University of Rhode Island
Mentor: Raelene Shippee-Rice - Associate Professor of Nursing
Ethnographic Study of Cambodian Health Care and Ethnomedicine
The purpose of this study was to explore the cultural knowledge of Cambodian health care beliefs and their ethnomedicine as practiced and used in the context of Western biomedicine. This study sheds light on the cultural reasons as to why the members of Cambodian population in Providence, RI, in making decision as to continue to practice and utilize their traditional medicine. This study also focused on the factors that influence the Cambodians' acceptance or rejection of Western biomedicine.
Six informants were selected for participant in open-ended, in-depth interviews: a medicine man(Kruu), a midwife (Chmop), and four others, who are currently using Khmer medicine for their illnesses. The principle approach for this study is ethnography. Qualitative analysis consisted of translation, transcription, in-depth coding, and thematic description of collected data.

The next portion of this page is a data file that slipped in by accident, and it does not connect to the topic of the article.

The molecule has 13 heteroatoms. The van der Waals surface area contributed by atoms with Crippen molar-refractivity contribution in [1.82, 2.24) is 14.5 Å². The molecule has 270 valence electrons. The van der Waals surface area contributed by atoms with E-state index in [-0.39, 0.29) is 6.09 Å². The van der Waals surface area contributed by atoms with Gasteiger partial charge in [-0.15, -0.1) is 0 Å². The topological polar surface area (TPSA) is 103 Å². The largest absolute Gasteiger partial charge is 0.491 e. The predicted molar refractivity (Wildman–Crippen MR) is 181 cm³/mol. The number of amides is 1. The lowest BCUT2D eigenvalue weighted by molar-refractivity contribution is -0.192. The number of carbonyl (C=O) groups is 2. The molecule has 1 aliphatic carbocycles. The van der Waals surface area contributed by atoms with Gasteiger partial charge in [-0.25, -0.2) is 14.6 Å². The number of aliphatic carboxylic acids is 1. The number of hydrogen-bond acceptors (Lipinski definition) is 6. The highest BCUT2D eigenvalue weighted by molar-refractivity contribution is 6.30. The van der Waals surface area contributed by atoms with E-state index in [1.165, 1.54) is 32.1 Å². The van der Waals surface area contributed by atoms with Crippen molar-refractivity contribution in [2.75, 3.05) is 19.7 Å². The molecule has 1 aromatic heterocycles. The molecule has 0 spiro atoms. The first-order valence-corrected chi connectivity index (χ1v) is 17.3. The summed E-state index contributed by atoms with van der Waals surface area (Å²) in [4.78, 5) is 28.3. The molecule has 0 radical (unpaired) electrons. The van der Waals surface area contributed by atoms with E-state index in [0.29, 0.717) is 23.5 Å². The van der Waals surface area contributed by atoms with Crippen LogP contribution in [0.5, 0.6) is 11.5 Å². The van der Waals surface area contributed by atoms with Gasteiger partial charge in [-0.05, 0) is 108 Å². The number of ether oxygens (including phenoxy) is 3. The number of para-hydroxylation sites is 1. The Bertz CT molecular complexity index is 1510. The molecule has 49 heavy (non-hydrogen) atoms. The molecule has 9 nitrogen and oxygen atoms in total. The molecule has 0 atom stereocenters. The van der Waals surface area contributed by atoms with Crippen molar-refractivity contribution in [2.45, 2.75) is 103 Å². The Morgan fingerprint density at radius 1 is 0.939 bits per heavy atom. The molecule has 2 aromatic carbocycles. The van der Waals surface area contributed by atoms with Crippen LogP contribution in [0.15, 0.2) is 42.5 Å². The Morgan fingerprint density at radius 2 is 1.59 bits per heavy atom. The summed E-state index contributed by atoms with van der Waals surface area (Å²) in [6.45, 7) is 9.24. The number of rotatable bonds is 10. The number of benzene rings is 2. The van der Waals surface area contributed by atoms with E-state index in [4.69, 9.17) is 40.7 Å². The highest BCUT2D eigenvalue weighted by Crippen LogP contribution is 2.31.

The results indicate that the traditional belief system are profoundly imbedded in their perception of health, illness, and treatment. Cambodians that participated in this study still use and practice their traditional medicine. However, as they have expressed, Khmer medicine has weaken in this country because of the lack of availability of medicinal plants, because they are too expensive, there is less contact among the people, and finally because there is conflict of cultural differences within main stream society. The results also illustrated that Cambodians are more willing to accept and first seek out Western biomedicine. On the other hand, when Western medicine fail in treating their illness the Cambodians return to their traditional medicine for treatment. However, they never rejected Western medicine completely, but incorporated both.